If former National Security Advisor Susan Rice though she could get away from the current furore over the Trump "unmasking" scandal with just one MSNBC interview in which Andrea Mitchell did not even ask her why she lied two weeks ago to PBS, she will be disappointed as moments ago Dow Jones reported that the House Intelligence Panel has asked Susan Rice to testify, supposedly under oath.
HOUSE INTELLIGENCE PANEL ASKS SUSAN RICE TO TESTIFY, DJ SAYS
The next question on everyone's lips: will she plead the Fifth?
As a reminder, earlier in the day, the MSNBC anchor asked Susan Rice if she would testify before congress as Rand Paul requested, Rice responded by changing the subject to Russia.
"Rand Paul is suggesting that you be subpoenaed to testify. Would you be willing to go to Capitol Hill?" Mitchell asked.
"You know, Andrea, let's, let's... see what comes," she said. "Umm, I'm not going, ahh, you know, sit here and prejudge, but what I will say is that the investigations that are underway as to the Russian involvement in our electoral process are very important and they're very serious. Every American ought to have an interest in those investigations going wherever the evidence indicates they should."
Asked if she would testify, Susan Rice freezes, stammers, then changes subject to Russia. pic.twitter.com/wj2TQ9saeU
Continuous, aggressive innovation has been a key component of America's success since its founding over 200 years ago. As such, the country's taxing authorities have historically gone to great lengths to encourage innovation through tax incentives, public private partnerships, etc. That is, until now.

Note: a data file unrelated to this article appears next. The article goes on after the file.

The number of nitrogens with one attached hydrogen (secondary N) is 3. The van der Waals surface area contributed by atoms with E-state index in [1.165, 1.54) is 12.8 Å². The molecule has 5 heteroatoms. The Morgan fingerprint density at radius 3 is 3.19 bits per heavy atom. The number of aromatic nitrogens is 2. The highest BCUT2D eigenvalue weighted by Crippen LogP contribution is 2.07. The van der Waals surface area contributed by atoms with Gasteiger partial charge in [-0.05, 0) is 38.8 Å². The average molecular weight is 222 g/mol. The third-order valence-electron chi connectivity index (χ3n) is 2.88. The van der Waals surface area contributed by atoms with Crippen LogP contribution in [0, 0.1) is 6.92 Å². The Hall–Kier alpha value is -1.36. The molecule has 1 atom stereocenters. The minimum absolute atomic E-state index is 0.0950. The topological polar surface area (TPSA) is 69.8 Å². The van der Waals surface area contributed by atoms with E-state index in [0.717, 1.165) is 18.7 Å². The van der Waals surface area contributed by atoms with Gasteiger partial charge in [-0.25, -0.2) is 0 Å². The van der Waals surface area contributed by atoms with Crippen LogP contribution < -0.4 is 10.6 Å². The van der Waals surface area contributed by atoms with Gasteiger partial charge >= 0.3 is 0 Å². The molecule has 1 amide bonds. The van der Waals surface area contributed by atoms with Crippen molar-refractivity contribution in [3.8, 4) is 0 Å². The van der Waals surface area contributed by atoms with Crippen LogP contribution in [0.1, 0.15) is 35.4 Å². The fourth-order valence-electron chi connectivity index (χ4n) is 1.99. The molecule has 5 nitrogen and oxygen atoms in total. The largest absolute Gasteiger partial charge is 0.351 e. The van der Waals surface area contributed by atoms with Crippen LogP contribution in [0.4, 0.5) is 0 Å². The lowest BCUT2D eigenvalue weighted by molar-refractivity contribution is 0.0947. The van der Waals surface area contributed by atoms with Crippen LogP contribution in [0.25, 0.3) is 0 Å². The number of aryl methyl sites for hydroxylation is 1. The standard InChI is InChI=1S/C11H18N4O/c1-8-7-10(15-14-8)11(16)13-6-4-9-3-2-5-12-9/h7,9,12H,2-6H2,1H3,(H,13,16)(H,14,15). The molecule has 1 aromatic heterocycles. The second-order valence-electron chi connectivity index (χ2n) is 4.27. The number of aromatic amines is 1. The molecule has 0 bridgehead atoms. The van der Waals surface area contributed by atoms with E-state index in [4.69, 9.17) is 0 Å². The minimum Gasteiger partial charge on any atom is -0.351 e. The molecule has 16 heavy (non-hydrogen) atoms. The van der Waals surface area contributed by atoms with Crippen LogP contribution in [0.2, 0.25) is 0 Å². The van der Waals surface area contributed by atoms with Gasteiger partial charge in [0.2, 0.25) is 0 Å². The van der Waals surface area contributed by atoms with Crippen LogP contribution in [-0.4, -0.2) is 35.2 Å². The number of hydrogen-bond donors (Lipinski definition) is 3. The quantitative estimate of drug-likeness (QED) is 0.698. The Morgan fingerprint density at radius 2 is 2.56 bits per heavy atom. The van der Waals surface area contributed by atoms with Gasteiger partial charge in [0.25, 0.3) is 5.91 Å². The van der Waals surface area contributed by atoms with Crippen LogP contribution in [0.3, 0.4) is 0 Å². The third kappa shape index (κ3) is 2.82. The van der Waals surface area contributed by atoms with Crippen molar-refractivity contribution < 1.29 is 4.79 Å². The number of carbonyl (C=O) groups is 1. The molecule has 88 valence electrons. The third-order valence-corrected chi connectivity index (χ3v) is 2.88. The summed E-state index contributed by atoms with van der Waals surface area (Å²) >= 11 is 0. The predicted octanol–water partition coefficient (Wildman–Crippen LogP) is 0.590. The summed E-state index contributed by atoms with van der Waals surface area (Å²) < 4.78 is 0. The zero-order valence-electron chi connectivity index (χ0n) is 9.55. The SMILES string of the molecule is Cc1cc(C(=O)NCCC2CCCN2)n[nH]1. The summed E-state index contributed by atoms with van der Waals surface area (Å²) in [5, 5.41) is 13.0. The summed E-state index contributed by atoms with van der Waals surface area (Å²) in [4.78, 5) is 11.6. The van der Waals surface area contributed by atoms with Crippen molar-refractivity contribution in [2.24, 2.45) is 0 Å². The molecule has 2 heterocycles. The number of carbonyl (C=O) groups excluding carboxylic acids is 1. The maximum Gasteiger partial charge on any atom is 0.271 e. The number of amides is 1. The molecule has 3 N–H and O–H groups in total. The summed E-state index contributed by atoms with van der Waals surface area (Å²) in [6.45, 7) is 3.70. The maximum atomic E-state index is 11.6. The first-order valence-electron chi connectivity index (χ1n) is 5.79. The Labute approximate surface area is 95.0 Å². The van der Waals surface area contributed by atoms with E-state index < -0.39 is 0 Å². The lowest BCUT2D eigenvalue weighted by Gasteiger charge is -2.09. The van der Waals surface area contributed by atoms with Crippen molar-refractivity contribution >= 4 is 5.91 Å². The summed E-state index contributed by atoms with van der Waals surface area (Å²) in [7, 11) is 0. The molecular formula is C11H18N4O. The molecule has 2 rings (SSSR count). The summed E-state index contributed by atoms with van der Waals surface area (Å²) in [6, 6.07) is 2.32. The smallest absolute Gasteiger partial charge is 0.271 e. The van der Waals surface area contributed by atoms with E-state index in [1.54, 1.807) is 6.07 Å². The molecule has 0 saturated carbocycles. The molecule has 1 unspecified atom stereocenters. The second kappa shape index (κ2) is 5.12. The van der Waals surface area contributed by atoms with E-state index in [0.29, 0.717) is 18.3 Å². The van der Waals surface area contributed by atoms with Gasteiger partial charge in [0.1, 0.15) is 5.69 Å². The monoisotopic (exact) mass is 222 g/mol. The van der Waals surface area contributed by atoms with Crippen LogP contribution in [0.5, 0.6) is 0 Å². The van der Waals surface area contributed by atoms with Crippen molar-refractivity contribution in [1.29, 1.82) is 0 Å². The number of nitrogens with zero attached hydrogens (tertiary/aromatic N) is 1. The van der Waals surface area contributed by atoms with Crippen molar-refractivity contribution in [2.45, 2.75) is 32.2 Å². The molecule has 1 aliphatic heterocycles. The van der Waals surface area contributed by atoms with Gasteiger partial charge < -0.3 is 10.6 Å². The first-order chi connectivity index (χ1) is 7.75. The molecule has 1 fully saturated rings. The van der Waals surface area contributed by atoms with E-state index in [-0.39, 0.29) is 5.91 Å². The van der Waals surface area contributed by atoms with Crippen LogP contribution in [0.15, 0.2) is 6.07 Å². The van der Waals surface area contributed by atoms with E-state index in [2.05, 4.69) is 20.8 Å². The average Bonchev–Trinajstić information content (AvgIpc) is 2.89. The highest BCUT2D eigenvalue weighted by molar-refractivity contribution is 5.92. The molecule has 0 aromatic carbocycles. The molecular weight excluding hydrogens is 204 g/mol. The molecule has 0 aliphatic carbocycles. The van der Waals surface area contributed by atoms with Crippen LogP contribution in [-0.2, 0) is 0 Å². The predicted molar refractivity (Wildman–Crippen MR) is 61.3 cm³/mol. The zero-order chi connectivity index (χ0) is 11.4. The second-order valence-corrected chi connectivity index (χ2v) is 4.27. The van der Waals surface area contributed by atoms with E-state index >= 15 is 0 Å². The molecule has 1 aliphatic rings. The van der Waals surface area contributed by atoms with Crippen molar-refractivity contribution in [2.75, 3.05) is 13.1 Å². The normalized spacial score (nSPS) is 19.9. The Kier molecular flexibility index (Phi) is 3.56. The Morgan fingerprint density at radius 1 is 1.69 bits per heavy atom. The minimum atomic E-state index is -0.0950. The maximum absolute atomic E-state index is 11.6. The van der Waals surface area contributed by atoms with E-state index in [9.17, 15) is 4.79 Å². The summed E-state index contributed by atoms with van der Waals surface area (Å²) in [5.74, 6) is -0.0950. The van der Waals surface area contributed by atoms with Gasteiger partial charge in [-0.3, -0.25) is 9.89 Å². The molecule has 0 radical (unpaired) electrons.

In a rather stunning Quartz interview a few weeks back, Bill Gates, who ironically made his fortune from innovation, proposed that automation should be taxed rather than incentivized.
Robots are taking human jobs. But Bill Gates believes that governments should tax companies' use of them, as a way to at least temporarily slow the spread of automation and to fund other types of employment. It's a striking position from the world's richest man and a self-described techno-optimist who co-founded Microsoft, one of the leading players in artificial-intelligence technology.
In a recent interview with Quartz, Gates said that a robot tax could finance jobs taking care of elderly people or working with kids in schools, for which needs are unmet and to which humans are particularly well suited. He argues that governments must oversee such programs rather than relying on businesses, in order to redirect the jobs to help people with lower incomes. The idea is not totally theoretical: EU lawmakers considered a proposal to tax robot owners to pay for training for workers who lose their jobs, though on Feb. 16 the legislators ultimately rejected it.
"You ought to be willing to raise the tax level and even slow down the speed" of automation, Gates argues.
And while we would have thought that taxing innovation would seem like a kooky ide ...
President Donald Trump retweeted a story about former President Barack Obama's National Security Adviser Susan Rice ordering U.S. spy agencies to produce spreadsheets of calls involving Trump; told a group of about 50 chief executives he's working on a major infrastructure plan; and spoke at a building-trades conference.